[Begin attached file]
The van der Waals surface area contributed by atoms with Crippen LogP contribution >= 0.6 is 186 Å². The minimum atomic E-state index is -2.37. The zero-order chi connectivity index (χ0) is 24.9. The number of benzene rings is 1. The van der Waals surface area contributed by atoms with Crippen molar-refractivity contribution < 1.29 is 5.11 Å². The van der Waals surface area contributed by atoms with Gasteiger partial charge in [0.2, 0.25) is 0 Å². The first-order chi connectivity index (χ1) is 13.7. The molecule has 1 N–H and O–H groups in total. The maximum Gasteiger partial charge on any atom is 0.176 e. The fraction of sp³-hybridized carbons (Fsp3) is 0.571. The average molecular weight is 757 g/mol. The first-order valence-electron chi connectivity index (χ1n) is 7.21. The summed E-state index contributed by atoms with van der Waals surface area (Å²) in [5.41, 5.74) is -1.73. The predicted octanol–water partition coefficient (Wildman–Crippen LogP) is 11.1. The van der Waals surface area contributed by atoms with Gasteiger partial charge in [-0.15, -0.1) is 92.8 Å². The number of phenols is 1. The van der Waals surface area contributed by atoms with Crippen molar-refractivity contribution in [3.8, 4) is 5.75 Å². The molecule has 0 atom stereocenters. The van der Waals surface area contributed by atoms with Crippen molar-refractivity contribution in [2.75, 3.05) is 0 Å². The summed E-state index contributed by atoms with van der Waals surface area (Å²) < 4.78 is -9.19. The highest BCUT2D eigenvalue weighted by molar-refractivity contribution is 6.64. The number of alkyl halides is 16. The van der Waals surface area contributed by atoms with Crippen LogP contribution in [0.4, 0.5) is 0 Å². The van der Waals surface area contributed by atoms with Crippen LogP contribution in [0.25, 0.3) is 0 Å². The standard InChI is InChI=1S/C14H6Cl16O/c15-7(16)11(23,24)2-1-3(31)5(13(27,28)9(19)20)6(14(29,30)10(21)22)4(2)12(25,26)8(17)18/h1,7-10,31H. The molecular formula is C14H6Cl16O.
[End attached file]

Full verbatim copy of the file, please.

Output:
The van der Waals surface area contributed by atoms with Crippen LogP contribution >= 0.6 is 186 Å². The minimum atomic E-state index is -2.37. The zero-order chi connectivity index (χ0) is 24.9. The number of benzene rings is 1. The van der Waals surface area contributed by atoms with Crippen molar-refractivity contribution < 1.29 is 5.11 Å². The van der Waals surface area contributed by atoms with Gasteiger partial charge in [0.2, 0.25) is 0 Å². The first-order chi connectivity index (χ1) is 13.7. The molecule has 1 N–H and O–H groups in total. The maximum Gasteiger partial charge on any atom is 0.176 e. The fraction of sp³-hybridized carbons (Fsp3) is 0.571. The average molecular weight is 757 g/mol. The first-order valence-electron chi connectivity index (χ1n) is 7.21. The summed E-state index contributed by atoms with van der Waals surface area (Å²) in [5.41, 5.74) is -1.73. The predicted octanol–water partition coefficient (Wildman–Crippen LogP) is 11.1. The van der Waals surface area contributed by atoms with Gasteiger partial charge in [-0.15, -0.1) is 92.8 Å². The number of phenols is 1. The van der Waals surface area contributed by atoms with Crippen molar-refractivity contribution in [3.8, 4) is 5.75 Å². The molecule has 0 atom stereocenters. The van der Waals surface area contributed by atoms with Crippen molar-refractivity contribution in [2.75, 3.05) is 0 Å². The summed E-state index contributed by atoms with van der Waals surface area (Å²) < 4.78 is -9.19. The highest BCUT2D eigenvalue weighted by molar-refractivity contribution is 6.64. The number of alkyl halides is 16. The van der Waals surface area contributed by atoms with Crippen LogP contribution in [0.4, 0.5) is 0 Å². The van der Waals surface area contributed by atoms with Crippen LogP contribution in [0.25, 0.3) is 0 Å². The standard InChI is InChI=1S/C14H6Cl16O/c15-7(16)11(23,24)2-1-3(31)5(13(27,28)9(19)20)6(14(29,30)10(21)22)4(2)12(25,26)8(17)18/h1,7-10,31H. The molecular formula is C14H6Cl16O.